MEMPHIS, Tenn. (localmemphis.com) – Tennessee drivers have been banned from holding a cell phone while driving since July, but in Memphis, police still aren’t able to enforce the law. That could soon change.
Next week, the Memphis City Council will consider whether to change city rules to comply with the law. If the council approves the ordinance in the weeks ahead, Memphis Police would be able to write $50 tickets for those busted on city roads and highways.
It’s been so long since the cell phone state law took effect, that voters have elected six new Memphis City Council members.
Memphis drivers told us little surprises them these days about what they see out on the roads.
“I probably see maybe 50% of the drivers are on their cell phones,” Molly Dagastino said.
“With that phone, it’s a big distraction,” Toni Crutchfield said.
Driving while holding a cell phone is against the law in Tennessee, but it’s not enforceable yet by MPD, until the city council changes its own ordinance. Council members haven’t yet done so, nearly eight months after the state law took effect.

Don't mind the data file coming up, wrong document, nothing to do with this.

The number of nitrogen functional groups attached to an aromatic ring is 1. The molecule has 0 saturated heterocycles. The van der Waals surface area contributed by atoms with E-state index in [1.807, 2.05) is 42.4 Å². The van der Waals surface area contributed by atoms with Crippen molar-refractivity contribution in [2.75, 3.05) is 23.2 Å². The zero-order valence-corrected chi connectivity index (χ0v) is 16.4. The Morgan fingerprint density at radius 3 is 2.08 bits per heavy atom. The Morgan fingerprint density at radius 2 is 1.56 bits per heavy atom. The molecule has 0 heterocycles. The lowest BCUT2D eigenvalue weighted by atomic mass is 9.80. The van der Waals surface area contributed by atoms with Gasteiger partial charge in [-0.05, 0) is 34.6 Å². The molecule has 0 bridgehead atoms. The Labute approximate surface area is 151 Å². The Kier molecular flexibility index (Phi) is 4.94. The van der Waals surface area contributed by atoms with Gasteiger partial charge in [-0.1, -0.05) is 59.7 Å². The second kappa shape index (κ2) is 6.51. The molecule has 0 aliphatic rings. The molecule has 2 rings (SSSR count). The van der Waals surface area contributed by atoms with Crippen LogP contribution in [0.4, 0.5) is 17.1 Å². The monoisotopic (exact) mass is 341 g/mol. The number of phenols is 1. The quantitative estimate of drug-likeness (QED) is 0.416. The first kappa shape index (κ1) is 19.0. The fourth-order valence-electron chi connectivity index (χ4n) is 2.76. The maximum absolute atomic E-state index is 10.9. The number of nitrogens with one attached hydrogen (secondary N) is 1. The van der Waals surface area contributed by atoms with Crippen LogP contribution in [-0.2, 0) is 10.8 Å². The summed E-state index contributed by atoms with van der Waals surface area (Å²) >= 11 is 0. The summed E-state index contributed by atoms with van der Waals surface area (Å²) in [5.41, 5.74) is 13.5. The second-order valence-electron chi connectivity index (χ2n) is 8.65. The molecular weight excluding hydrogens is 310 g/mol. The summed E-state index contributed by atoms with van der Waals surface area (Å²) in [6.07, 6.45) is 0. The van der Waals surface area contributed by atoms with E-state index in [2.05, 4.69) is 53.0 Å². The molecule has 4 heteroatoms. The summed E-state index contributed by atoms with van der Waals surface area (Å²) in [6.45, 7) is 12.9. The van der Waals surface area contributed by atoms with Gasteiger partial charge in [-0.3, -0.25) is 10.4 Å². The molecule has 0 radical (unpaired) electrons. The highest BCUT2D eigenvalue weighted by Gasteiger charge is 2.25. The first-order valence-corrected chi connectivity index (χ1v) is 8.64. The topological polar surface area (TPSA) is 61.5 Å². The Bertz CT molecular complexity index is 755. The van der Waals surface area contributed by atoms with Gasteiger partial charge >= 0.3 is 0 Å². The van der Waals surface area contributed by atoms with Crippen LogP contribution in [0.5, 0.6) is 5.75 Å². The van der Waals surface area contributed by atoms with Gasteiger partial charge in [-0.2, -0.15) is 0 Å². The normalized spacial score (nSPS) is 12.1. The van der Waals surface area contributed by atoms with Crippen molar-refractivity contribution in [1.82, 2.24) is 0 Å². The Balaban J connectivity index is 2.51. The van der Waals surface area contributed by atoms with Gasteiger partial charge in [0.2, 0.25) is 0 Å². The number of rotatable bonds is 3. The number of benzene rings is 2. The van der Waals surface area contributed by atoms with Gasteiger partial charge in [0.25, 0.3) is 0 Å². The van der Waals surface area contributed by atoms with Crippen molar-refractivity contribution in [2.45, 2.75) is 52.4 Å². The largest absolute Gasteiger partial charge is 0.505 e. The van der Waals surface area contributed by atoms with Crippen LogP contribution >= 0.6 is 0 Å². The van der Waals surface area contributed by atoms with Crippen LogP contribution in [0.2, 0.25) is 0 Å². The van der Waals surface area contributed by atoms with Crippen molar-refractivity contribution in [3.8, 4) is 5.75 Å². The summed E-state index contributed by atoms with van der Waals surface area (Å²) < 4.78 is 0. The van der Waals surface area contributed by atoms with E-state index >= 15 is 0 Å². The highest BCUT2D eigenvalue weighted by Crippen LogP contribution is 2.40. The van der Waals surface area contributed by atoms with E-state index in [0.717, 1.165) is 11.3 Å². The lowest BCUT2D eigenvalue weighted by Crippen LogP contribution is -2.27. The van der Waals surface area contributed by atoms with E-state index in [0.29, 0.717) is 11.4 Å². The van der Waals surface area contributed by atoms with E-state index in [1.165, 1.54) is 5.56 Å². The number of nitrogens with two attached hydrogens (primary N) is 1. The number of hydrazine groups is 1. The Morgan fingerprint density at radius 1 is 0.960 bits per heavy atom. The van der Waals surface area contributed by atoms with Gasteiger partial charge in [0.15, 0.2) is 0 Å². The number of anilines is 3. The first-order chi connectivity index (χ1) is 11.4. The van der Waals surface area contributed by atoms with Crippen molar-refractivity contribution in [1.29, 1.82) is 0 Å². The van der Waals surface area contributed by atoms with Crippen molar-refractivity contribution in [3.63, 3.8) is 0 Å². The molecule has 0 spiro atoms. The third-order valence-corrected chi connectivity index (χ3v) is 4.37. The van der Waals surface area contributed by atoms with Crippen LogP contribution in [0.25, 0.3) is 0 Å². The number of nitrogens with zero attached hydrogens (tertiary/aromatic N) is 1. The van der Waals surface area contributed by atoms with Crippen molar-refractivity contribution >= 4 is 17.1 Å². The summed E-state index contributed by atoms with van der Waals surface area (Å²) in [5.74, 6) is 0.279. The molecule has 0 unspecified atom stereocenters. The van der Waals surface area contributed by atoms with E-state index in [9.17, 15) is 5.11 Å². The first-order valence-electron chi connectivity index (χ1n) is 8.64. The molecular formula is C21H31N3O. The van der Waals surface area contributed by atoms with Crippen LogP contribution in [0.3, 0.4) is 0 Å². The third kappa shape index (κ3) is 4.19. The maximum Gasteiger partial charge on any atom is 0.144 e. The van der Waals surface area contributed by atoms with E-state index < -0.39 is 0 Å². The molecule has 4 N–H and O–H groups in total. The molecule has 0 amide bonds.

“I think we should start looking into this right now, because it has been sometime and I think you know you have a new body, the body is engaged,” Memphis City Council JB Smiley, Jr. said.
Smiley, Jr. is one of six new Memphis City Council members and on the council’s public safety committee, which is scheduled to take up the Hands Free Law Tuesday.
“The ultimate goal, which is to make the roadway safe, is a very important goal and I think this will serve as a deterrent,” Smiley, Jr. said.
Memphis drivers Friday wondered why it’s taking so long or why the previous city council didn’t already vote to allow Memphis Police to write tickets enforcing the Hands Free Law.
“Memphis is a great city but it would help to get up with the times,” Dagastino said.
“They really need to enforce that law, you know, because it’s just one of those things to protect people,” Crutchfield said.
Memphis Police director wasn’t available Friday for comment.
It should be noted, Memphis Police officers can
still write tickets for other forms of distracted driving. Troopers with the
Tennessee Highway Patrol can also write tickets for the Hands Free Law on state
roads in Memphis.